Patients with Charcot-Marie-Tooth Type2D (CMT2D) develop an axonopathy that becomes relatively stable and progresses slowly. Patients also complain of weakness and fatigue for which underlying mechanisms are unknown and difficult to treat. Much work has focused on the mechanisms of axon loss but, to our knowledge, there has been little study of remaining intact synaptic connections. Whether existing synapses function normally or not and whether abnormal function proceeds axon loss is unknown. Preliminary data from recently described mouse models of CMT2D revealed that neuroumuscular transmission is abnormal. In this project, we will confirm the nature of the synaptic deficits and the underlying cause. In addition, we will determine whether enhancing neuromuscular transmission, using currently available drugs (3,4-DAP, physostigmine) for treatment of myasthenias, can improve overall function of the mice. This drug is known to enhance synaptic function and to improve motor abilities in patients with myasthenias, but to our knowledge, it has never been used in treatment of CMTs. We will employ a combination of electrophysiology and microscopy to measure synaptic function directly and evaluate the structural integrity of the synapses. This will provide a detailed understanding of the basis for the synaptic deficits observed in preliminary experiments. Finally, tests of motor behavior will be used to evaluate whole animal motor performance in a comparison of treated versus untreated CMT2D mice. This work is the initial step in assessing the possibility of using 3,4-DAP and/or physostigmine to treat CMT2D patients.

Public Health Relevance

Charcot-Marie-Tooth Type2D (CMT2D) is a chronic slowly progressive disease that creates variable degrees of disability. Patients often complain of weakness and fatigue of unknown origin. One possible origin of this fatigue and weakness, that to our knowledge has not been investigated, is impaired synaptic transmission at neuromuscular synapses. Identification and characterization of synaptic dysfunction would open the door for possible new treatments that targeted the impaired synaptic transmission. We propose to characterize synaptic function in two murine alleles that are accurate models of CMT2D, as a first step toward possible identification of new treatment options.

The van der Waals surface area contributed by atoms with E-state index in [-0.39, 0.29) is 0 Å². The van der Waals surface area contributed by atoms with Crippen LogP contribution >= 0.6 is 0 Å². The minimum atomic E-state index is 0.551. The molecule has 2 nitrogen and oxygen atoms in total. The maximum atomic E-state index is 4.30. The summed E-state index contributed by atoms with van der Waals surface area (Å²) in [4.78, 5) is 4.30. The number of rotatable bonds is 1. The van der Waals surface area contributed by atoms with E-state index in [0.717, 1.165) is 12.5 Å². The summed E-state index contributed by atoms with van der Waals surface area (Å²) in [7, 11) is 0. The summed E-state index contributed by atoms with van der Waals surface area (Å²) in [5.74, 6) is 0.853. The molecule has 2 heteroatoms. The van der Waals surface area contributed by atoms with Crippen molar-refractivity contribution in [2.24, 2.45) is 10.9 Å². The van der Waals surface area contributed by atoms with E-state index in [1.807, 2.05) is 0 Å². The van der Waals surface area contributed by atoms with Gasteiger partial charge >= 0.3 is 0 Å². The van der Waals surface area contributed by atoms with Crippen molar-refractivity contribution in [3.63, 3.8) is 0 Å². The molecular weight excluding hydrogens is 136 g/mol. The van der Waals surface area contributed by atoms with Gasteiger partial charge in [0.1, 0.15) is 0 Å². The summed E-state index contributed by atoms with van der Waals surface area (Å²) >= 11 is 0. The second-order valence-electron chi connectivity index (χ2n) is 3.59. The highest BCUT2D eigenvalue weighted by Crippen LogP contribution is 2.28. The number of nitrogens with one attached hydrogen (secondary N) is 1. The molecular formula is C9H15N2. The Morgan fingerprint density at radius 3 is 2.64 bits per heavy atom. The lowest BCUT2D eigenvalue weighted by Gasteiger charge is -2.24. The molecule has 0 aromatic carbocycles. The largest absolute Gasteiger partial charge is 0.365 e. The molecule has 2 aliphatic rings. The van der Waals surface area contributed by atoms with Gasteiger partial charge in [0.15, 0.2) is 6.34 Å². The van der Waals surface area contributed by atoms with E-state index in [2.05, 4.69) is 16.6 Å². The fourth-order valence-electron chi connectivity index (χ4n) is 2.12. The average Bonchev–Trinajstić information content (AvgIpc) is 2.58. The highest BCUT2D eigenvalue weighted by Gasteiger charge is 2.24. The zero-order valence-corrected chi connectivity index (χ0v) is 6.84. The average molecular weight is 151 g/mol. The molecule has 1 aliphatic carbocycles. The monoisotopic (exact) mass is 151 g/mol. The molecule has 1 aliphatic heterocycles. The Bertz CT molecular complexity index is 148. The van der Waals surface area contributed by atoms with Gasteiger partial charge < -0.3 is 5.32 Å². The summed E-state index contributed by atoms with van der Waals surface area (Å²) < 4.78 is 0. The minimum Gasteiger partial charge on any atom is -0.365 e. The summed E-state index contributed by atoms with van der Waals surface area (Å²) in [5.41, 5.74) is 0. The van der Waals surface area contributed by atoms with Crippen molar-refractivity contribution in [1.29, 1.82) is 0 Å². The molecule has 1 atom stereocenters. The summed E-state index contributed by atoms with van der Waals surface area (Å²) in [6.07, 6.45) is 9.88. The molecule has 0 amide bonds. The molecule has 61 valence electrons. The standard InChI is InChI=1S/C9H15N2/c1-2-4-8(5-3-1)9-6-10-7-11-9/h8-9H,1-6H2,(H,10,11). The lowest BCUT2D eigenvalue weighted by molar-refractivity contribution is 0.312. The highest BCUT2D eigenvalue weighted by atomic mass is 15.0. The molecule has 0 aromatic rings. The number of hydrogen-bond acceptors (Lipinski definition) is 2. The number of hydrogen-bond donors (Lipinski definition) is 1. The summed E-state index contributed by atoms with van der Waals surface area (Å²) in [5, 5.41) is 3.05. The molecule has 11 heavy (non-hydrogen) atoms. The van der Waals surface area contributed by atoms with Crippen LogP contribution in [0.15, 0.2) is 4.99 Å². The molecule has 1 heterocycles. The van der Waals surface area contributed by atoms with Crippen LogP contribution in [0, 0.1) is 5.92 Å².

Agency
National Institute of Health (NIH)
Type
Small Research Grants (R03)
Project #
5R03NS081334-02
Application #
8658492
Study Section
Cell Death and Injury in Neurodegeneration Study Section (CDIN)
Program Officer
Gwinn, Katrina
Project Start
Project End
Budget Start
Budget End
Support Year
2
Fiscal Year
2014
Total Cost
Indirect Cost
Name
Jackson Laboratory
Department
Type
DUNS #
City
Bar Harbor
State
ME
Country
United States
Zip Code
04609
Seburn, Kevin L; Morelli, Kathryn H; Jordanova, Albena et al. (2014) Lack of neuropathy-related phenotypes in hint1 knockout mice. J Neuropathol Exp Neurol 73:693-701